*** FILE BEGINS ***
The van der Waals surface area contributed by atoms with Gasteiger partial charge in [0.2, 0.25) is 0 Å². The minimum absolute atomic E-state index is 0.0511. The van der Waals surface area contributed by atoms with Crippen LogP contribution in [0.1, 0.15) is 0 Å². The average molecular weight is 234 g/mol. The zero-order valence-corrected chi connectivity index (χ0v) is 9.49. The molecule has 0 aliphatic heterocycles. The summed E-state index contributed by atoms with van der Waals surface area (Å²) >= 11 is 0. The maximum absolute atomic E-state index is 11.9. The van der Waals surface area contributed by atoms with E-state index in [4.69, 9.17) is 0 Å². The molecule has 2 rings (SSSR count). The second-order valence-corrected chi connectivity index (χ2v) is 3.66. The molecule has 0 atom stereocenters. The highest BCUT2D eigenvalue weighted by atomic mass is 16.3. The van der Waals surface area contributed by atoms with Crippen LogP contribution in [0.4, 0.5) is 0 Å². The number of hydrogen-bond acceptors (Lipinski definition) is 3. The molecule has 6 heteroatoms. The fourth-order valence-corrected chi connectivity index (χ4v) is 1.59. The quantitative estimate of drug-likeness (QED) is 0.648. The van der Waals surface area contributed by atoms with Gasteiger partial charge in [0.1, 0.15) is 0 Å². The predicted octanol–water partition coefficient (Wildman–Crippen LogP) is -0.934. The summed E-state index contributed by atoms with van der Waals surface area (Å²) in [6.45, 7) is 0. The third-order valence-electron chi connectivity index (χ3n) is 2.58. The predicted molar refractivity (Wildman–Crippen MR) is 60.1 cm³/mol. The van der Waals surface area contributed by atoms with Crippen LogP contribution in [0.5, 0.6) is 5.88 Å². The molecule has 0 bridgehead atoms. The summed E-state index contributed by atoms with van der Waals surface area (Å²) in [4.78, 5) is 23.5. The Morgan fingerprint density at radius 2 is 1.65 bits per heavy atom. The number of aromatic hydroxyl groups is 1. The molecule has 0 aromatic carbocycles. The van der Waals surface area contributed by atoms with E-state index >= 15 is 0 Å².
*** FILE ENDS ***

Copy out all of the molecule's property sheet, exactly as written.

The van der Waals surface area contributed by atoms with Gasteiger partial charge in [0.2, 0.25) is 0 Å². The minimum absolute atomic E-state index is 0.0511. The van der Waals surface area contributed by atoms with Crippen LogP contribution in [0.1, 0.15) is 0 Å². The average molecular weight is 234 g/mol. The zero-order valence-corrected chi connectivity index (χ0v) is 9.49. The molecule has 0 aliphatic heterocycles. The summed E-state index contributed by atoms with van der Waals surface area (Å²) >= 11 is 0. The maximum absolute atomic E-state index is 11.9. The van der Waals surface area contributed by atoms with E-state index in [4.69, 9.17) is 0 Å². The molecule has 2 rings (SSSR count). The second-order valence-corrected chi connectivity index (χ2v) is 3.66. The molecule has 0 atom stereocenters. The highest BCUT2D eigenvalue weighted by atomic mass is 16.3. The van der Waals surface area contributed by atoms with Crippen LogP contribution in [0.4, 0.5) is 0 Å². The number of hydrogen-bond acceptors (Lipinski definition) is 3. The molecule has 6 heteroatoms. The fourth-order valence-corrected chi connectivity index (χ4v) is 1.59. The quantitative estimate of drug-likeness (QED) is 0.648. The van der Waals surface area contributed by atoms with Gasteiger partial charge in [0.1, 0.15) is 0 Å². The predicted octanol–water partition coefficient (Wildman–Crippen LogP) is -0.934. The summed E-state index contributed by atoms with van der Waals surface area (Å²) in [6.45, 7) is 0. The third-order valence-electron chi connectivity index (χ3n) is 2.58. The predicted molar refractivity (Wildman–Crippen MR) is 60.1 cm³/mol. The van der Waals surface area contributed by atoms with Crippen LogP contribution in [0.5, 0.6) is 5.88 Å². The molecule has 0 bridgehead atoms. The summed E-state index contributed by atoms with van der Waals surface area (Å²) in [4.78, 5) is 23.5. The Morgan fingerprint density at radius 2 is 1.65 bits per heavy atom. The number of aromatic hydroxyl groups is 1. The molecule has 0 aromatic carbocycles. The van der Waals surface area contributed by atoms with E-state index >= 15 is 0 Å².